I've known minor leaguers that will wait by the phone all winter before getting an offer overseas which he was excited to take, only to have teams talk about offers afterward, which is ridiculous.

I know the Angels under Stoneman were notorious for take it it leave it offers. As I understand this is what started a rift between Moreno and Boras. Boras didn't like those and wouldn't even repeat them to his players because they weren't in the timeline they had written out. 

Boras likes to control the timing of things. 

If I had to guess, with Boras he'll float rumors and numbers to the media to try and drive a market. Then he'll hold a market and teams hostage. If teams don't meet an asking price he'll give them the silent treatment and keep giving "insider info" to the media until he gets what he wants. A. Player could always tell him to talk to a team they want to sign with, but most of the time, they'll trust him because he gets top dollar.

Just my guess with Cole, he'll hold the market hostage until at least the Winter Meetings and then start asking ridiculous numbers. The silent treatment will continue through Christmas, then around mid January he'll call teams back and say he's ready to negotiate. Then he'll tell the media the market is heating up, and teams will start to feel the pressure. Then beginning February, they'll sign.

I think the ridiculous part is that often times, this approach really doesn't work. Last year, Harper to the Phillies for 300 million was a forgive conclusion in November. After a winter full of drama, Harper signs with the Phils for that amount, just in February. I bet Philadelphia waited Boras out.

If Boras truly is as you describe him to be then all owners should just tell all of his clients that they’re not interested. Or even better, they should lowball all of his clients. If for some reason we don’t get Cole because of Boras then I won’t blame Arte for passing. 

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1 minute ago, Stradling said:

Yea, that is called collusion.

No it’s not. If they’re signing other players with more reasonable agents then that’s just looking for better deals. You’re not required to pay higher prices because an agent over exaggerates their value. Teams are free to shop.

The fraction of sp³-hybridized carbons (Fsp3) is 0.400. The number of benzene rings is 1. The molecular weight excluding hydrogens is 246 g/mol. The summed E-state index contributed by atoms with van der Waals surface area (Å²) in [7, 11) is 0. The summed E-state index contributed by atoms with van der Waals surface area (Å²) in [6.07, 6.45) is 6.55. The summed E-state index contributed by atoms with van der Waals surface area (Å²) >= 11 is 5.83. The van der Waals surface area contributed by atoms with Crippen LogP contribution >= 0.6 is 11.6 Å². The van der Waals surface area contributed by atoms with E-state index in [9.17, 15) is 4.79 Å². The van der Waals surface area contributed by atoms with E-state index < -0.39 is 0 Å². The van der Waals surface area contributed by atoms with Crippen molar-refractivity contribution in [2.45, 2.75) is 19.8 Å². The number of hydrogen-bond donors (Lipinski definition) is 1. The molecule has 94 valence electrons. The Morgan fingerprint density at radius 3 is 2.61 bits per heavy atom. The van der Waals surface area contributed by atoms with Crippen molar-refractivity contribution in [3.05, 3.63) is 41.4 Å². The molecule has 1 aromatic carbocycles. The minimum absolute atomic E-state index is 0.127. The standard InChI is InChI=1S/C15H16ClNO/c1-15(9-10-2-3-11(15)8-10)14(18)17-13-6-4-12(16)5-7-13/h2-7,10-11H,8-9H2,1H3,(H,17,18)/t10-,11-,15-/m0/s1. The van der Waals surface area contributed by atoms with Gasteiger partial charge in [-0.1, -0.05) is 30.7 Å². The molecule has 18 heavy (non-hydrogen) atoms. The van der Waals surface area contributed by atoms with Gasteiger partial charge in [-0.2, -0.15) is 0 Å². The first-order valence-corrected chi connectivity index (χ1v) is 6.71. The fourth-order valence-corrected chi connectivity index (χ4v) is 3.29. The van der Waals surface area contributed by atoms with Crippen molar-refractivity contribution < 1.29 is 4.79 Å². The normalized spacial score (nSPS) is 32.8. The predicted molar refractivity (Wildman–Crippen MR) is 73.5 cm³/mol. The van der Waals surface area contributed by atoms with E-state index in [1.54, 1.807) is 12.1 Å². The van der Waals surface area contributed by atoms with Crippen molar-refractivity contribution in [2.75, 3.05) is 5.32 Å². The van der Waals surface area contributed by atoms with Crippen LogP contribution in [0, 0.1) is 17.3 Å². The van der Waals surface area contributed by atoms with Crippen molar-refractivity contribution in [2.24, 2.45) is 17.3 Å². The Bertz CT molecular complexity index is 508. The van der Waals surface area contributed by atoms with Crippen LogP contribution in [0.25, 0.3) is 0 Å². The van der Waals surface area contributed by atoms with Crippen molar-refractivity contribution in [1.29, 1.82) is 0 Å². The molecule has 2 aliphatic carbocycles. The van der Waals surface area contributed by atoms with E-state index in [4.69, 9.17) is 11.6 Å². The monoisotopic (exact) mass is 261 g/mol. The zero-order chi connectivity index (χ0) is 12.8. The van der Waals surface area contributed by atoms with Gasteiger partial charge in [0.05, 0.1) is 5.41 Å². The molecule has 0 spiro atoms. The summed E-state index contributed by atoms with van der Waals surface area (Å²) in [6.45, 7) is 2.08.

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17 minutes ago, Calzone 2 said:

No it’s not. If they’re signing other players with more reasonable agents then that’s just looking for better deals. You’re not required to pay higher prices because an agent over exaggerates their value. Teams are free to shop. 

No I'm pretty sure owners conspiring is called collusion. I don't mean to be argumentative, and I certainly respect your opinion, but that's pretty much exactly what collusion is.

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4 minutes ago, Second Base said:

No I'm pretty sure owners conspiring is called collusion. I don't mean to be argumentative, and I certainly respect your opinion, but that's pretty much exactly what collusion is.

I hear you. I remember reading an article years ago about Boras’s approach and how his clients are always pushed at an unreasonable 25% above what they’re really worth in the open market. He’s doing a disservice to MLB baseball and the fans. 

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2 hours ago, Calzone 2 said:

I hear you. I remember reading an article years ago about Boras’s approach and how his clients are always pushed at an unreasonable 25% above what they’re really worth in the open market. He’s doing a disservice to MLB baseball and the fans. 

Yeah, that's good MO. And it was a good financial move for him and his clients and worked 100% of the time for a decade. But just in the last 3-4 years, his antics are screwing his clients as often as they're helping. Gone are the days when a defensively limited 1B/DH like Prince Fielder can sit on the market until damn near Spring Training and still get 200 million.

I understand Harper, I mean that upside, and his athleticism in the outfield... If I were there Phillies, I'd have offered him the same thing.

But as far as I can tell, Boras still pushed for monster contracts for very flawed or limited players. Keuchel and Moustakas immediately come to mind as examples. Kendrys Morales too. The game has changed. Owners are almost certainly colluding, analytics have shown what was considered valuable before isn't any more. Every team had changed, and now every team is basically assessing players in the same exact way. The flexibility or competitive nature of free agents has changed the market, and based on evidence from the past few off-seasons, Boras' inability to change costs his clients money and time.

If you had asked me 5 years ago if I would hire Boras as my agent, I would've said absolutely. But now.... No, I'd probably try to go with someone that doesn't care about antics or representing 1000 players, like Craig Landis. 

I'm legitimately concerned that Cole won't sign until February, and it'll either screw the Angels, or they'll be forced to move on.

Edited by Second Base

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3 hours ago, Calzone 2 said:

No it’s not. If they’re signing other players with more reasonable agents then that’s just looking for better deals. You’re not required to pay higher prices because an agent over exaggerates their value. Teams are free to shop. 

If the owners all agree between themselves to boycott a certain agent it is absolutely collusion. It's the very definition of collusion.